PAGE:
Recently, I saw the image of American synchronized swimmer Anita Alvarez being rescued by her coach, Andrea Fuentes, after fainting during her routine at the World Championships in Budapest, Hungary. The image shows Fuentes swimming underwater to reach the unconscious Alvarez, who is sinking to the bottom of the pool. Fuentes’ quick action made all the difference in averting a tragedy.
It raises the question: Are lifeguards trained to get quickly to the bottom of a 9-foot-deep pool? What about 12 feet deep, or 16 feet? When looking at water entries for a lifeguard certification course, depending on the course, one could be taught a wide range of different ways to enter the water from the side of the pool: the Ease-In or Slide-In entry, Stride Jump entry, Compact Jump entry, Touch-and-Go entry, Waveless entry, Run-In entry, or the Shallow Dive entry. Which would work for quickly and efficiently reaching the bottom of a deep pool, meaning 9 to 16 feet? Let’s review:
• Ease-In, Slide-In and Waveless are roughly the same, an entry that moves slowly to reduce splash and minimize damage if the lifeguard suspects a spinal injury.
• Run-In addresses a zero-depth pool or waterfront setting.
• Touch-and-Go is for shallow water, where the lifeguard enters with one hand on the pool edge and the other on the rescue tube.
• Compact Jump and Stride Jump entries can be used for water that is 5 feet deep or more, however both keep the lifeguard on the water’s surface. The energy generated by launching from the deck or lifeguard stand is used to propel the lifeguard along the surface (Stride Jump) or is absorbed and dissipated upon impact when the lifeguard and their rescue tube contacts the water (Compact Jump).
• Shallow Dive entry gets the lifeguard and rescue tube out to the victim quickly. This is used if the victim is a short distance away and on the surface.
From our list, Compact Jump, Stride Jump and Shallow Dive could be the best options. However, all three keep the lifeguard on top of the water and require an additional step — either a head-first or feet-first surface dive — to get the lifeguard from the surface to the bottom of the pool and rescue the victim.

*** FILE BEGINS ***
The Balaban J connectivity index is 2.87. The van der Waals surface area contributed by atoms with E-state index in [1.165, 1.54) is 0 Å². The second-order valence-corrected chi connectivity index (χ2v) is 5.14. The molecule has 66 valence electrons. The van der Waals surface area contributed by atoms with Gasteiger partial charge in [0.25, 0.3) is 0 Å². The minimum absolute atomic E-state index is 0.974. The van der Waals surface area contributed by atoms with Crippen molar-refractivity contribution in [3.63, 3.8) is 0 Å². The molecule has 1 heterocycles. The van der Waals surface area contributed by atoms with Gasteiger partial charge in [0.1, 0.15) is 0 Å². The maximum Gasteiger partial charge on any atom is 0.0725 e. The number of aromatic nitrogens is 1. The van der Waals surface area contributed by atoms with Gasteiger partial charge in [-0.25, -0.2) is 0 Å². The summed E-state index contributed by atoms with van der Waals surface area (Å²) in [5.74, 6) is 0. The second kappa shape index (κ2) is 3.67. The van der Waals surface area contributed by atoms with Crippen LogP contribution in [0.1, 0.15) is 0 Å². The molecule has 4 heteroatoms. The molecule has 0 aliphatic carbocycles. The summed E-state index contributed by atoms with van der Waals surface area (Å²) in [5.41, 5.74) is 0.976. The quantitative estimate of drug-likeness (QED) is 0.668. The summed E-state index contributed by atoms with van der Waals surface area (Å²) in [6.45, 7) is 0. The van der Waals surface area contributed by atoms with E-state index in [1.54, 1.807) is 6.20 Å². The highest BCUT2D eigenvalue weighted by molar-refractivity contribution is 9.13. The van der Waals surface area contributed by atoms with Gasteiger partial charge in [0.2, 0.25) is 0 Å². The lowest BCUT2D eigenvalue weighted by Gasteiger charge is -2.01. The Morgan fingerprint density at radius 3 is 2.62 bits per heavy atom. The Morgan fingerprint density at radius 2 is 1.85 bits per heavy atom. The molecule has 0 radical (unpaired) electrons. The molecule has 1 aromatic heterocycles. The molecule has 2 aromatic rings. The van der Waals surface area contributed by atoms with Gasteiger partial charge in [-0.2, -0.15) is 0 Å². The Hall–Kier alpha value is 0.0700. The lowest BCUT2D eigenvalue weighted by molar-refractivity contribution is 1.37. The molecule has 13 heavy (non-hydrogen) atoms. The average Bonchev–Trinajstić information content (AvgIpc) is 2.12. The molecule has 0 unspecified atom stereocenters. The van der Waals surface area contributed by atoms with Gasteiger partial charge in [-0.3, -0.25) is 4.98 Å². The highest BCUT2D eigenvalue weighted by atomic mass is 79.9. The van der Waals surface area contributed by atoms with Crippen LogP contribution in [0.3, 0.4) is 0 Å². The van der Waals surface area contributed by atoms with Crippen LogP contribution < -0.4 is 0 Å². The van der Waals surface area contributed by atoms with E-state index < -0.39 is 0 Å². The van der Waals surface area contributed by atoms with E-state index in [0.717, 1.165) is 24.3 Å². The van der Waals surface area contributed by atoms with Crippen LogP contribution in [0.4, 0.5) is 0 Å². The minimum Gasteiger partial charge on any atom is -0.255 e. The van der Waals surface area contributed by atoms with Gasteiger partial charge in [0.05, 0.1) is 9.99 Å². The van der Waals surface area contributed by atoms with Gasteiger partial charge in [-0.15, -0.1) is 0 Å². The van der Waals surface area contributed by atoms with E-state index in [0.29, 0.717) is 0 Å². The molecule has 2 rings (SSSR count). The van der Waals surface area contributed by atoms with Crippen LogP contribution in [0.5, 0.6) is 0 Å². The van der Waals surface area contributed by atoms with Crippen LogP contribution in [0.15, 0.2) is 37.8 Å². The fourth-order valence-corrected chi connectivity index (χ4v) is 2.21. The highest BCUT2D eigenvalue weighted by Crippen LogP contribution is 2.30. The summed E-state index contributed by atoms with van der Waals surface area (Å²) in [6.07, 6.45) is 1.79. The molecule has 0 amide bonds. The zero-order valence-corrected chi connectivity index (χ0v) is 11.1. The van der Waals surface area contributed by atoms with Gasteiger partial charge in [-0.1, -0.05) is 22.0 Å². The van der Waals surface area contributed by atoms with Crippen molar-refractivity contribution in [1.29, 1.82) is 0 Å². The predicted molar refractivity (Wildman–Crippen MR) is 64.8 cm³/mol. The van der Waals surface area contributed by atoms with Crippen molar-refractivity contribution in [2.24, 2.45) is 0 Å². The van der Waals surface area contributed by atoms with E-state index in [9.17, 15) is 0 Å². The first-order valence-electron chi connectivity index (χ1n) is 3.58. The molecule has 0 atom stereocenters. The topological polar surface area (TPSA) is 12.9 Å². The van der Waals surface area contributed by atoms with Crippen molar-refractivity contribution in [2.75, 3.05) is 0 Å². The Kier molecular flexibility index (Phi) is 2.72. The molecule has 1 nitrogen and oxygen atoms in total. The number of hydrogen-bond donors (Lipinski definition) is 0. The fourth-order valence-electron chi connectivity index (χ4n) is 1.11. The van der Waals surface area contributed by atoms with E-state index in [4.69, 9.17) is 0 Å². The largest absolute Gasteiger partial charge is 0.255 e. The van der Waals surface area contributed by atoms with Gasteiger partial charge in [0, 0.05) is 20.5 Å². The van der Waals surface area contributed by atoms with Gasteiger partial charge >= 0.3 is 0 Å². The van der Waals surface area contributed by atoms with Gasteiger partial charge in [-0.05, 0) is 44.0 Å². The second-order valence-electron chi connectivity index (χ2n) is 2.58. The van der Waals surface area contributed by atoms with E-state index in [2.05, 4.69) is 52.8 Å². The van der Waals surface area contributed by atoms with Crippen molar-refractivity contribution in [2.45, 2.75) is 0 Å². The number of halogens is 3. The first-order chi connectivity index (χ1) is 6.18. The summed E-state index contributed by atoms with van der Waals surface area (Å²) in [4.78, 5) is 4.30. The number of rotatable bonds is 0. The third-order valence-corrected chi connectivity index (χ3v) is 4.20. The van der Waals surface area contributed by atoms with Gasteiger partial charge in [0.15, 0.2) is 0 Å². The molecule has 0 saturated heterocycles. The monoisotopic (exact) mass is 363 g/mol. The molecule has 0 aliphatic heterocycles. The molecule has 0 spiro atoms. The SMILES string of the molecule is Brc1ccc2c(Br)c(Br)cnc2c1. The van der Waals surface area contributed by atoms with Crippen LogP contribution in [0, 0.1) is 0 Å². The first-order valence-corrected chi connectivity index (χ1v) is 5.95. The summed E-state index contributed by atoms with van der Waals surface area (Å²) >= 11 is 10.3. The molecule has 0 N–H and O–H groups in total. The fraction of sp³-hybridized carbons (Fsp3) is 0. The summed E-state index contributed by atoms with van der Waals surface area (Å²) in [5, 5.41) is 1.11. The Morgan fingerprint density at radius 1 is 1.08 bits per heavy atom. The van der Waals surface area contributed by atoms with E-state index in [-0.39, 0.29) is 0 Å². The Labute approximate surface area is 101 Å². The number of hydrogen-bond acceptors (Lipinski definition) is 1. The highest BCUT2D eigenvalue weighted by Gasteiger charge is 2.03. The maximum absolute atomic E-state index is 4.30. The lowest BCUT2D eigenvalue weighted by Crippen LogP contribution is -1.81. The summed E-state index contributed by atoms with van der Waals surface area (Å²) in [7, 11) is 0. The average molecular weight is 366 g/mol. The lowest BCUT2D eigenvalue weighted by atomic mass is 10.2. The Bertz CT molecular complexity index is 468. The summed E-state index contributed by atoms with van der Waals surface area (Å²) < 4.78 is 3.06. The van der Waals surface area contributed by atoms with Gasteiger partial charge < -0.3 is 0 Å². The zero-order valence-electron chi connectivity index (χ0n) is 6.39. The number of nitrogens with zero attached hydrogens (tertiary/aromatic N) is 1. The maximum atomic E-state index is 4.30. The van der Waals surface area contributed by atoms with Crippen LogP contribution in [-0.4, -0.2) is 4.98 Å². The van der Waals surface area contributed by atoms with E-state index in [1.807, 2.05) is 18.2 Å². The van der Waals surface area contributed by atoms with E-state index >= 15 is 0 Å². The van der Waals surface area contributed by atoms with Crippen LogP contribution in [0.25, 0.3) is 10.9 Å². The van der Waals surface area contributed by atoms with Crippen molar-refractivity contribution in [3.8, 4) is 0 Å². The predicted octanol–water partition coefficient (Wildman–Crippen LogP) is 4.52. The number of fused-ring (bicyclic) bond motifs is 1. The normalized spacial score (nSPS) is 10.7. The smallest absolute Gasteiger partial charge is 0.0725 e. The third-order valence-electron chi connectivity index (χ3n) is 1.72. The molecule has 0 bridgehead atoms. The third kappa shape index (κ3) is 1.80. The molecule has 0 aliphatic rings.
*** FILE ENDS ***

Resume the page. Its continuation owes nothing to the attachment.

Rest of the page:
If your agency and the depth of your pool allow, consider utilizing a dive or feet-first entry also known as a “Pencil Dive” to enter the water quicker and more efficiently when rescuing a submerged victim in water 9 to 16 feet deep.
Let’s go over the training.
First, assess your staff to see if they know how to dive. There is a good chance that about half lack this skill. If so, take the time to teach them. As a reminder, American Red Cross recommends that, when teaching diving from a pool deck, the pool should have a depth of 9 feet or greater.
The sequencing to incorporate diving into the in-service:
• Fundamentals of diving, include how to equalize ear pressure;
• Dive deep (going toward the bottom) and shallow (going near the surface);
• Shallow dive should include entry followed by 10 yards of head-high front crawl stroke, emphasis on keeping visual contact with the victim;
• On the deep dive, assess the depth the lifeguard reaches on momentum alone, followed by what it takes to reach the bottom (additional use of legs or arms, or both) and to do an effective push-off from the bottom to reach the surface;
• Once proficient in both deep and shallow dives, lifeguards should begin to incorporate the rescue tube and learn how to dive with it safely and quickly;
• For deep dives, lifeguards should assess to see if the rescue tube adversely affects the depth the lifeguard can reach or hampers the rescue. If so, determine what measures the lifeguard should take to overcome this challenge (potentially removing the rescue tube strap from over the head and shoulder and holding the strap loop with the hand).
Pencil dives (feet-first entry from the deck) provide another method to reach the pool bottom quickly. Lifeguards unfamiliar with this skill should be given time to practice. Emphasis should be placed on entering the water in a streamline form (legs together or slightly crossed) with arms at the side. If the guard can’t reach the necessary depth, then they should bring their arms over their head using the propulsion from this action to push themselves further down. Legs should stay together to maintain streamline form.
The sequencing to incorporate pencil dives into the in-service:
• Orientation of what a Pencil Dive is. Work on form for entry and propulsion methods to reach the pool bottom;
• Once proficient, work on effectiveness of doing a pencil dive from the side of the pool (with entry target about 3 feet away from side) and using a jump (where the target entry is greater than 3 feet away);
• When rescuers can reach the bottom, practice getting an effective push off the floor to return to the surface quickly, equalizing ear pressure if necessary.
• Once proficient, lifeguards should begin to incorporate the rescue tube and learn how to pencil dive with it safely and quickly. Assess whether the rescue tube adversely affects the depth the lifeguard can reach and adjust.
When I look at these two skills, I’m assessing whether their adoption will reduce the time it takes for my lifeguards to reach a submerged victim. I also hope that by introducing these two skills, I’m expanding the lifeguard’s toolbelt when it comes to rescue. Quick, efficient rescues are a powerful means of stopping the drowning process on a submerged victim. As a reminder, a submerged victim is a priority which will require a team effort and a team response.
Good luck and keep training.